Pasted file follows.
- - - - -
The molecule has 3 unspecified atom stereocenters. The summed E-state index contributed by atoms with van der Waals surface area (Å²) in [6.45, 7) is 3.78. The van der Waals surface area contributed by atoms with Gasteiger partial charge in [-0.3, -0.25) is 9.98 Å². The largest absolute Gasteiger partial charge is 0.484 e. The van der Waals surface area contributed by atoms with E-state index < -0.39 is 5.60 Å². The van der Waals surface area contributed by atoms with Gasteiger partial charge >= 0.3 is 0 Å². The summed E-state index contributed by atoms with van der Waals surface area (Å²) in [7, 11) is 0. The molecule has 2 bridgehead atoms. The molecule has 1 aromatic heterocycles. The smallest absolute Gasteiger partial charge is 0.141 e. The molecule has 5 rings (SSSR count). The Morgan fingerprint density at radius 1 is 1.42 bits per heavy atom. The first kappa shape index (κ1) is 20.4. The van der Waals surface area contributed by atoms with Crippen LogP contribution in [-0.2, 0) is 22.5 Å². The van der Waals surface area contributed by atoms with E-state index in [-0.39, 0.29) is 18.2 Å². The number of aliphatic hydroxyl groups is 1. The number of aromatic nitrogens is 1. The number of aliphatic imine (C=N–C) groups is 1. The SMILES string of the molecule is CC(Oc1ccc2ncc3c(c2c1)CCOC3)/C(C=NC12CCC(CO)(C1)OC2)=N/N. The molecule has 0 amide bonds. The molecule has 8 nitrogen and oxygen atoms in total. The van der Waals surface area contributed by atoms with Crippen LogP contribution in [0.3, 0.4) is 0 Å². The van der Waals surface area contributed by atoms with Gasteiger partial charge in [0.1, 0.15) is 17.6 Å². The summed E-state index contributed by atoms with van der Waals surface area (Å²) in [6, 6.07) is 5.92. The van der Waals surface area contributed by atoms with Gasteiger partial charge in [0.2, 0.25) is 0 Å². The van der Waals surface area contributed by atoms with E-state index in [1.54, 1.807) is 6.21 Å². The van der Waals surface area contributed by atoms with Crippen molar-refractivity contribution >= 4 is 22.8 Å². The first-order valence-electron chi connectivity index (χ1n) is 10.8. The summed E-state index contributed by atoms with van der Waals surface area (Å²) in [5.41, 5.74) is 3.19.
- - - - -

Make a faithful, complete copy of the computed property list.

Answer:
The molecule has 3 unspecified atom stereocenters. The summed E-state index contributed by atoms with van der Waals surface area (Å²) in [6.45, 7) is 3.78. The van der Waals surface area contributed by atoms with Gasteiger partial charge in [-0.3, -0.25) is 9.98 Å². The largest absolute Gasteiger partial charge is 0.484 e. The van der Waals surface area contributed by atoms with E-state index < -0.39 is 5.60 Å². The van der Waals surface area contributed by atoms with Gasteiger partial charge >= 0.3 is 0 Å². The summed E-state index contributed by atoms with van der Waals surface area (Å²) in [7, 11) is 0. The molecule has 2 bridgehead atoms. The molecule has 1 aromatic heterocycles. The smallest absolute Gasteiger partial charge is 0.141 e. The molecule has 5 rings (SSSR count). The Morgan fingerprint density at radius 1 is 1.42 bits per heavy atom. The first kappa shape index (κ1) is 20.4. The van der Waals surface area contributed by atoms with Crippen LogP contribution in [-0.2, 0) is 22.5 Å². The van der Waals surface area contributed by atoms with E-state index in [-0.39, 0.29) is 18.2 Å². The number of aliphatic hydroxyl groups is 1. The number of aromatic nitrogens is 1. The number of aliphatic imine (C=N–C) groups is 1. The SMILES string of the molecule is CC(Oc1ccc2ncc3c(c2c1)CCOC3)/C(C=NC12CCC(CO)(C1)OC2)=N/N. The molecule has 0 amide bonds. The molecule has 8 nitrogen and oxygen atoms in total. The van der Waals surface area contributed by atoms with Crippen LogP contribution in [0.3, 0.4) is 0 Å². The van der Waals surface area contributed by atoms with Gasteiger partial charge in [0.1, 0.15) is 17.6 Å². The summed E-state index contributed by atoms with van der Waals surface area (Å²) in [6, 6.07) is 5.92. The van der Waals surface area contributed by atoms with Gasteiger partial charge in [0.2, 0.25) is 0 Å². The van der Waals surface area contributed by atoms with E-state index in [1.54, 1.807) is 6.21 Å². The van der Waals surface area contributed by atoms with Crippen molar-refractivity contribution >= 4 is 22.8 Å². The first-order valence-electron chi connectivity index (χ1n) is 10.8. The summed E-state index contributed by atoms with van der Waals surface area (Å²) in [5.41, 5.74) is 3.19.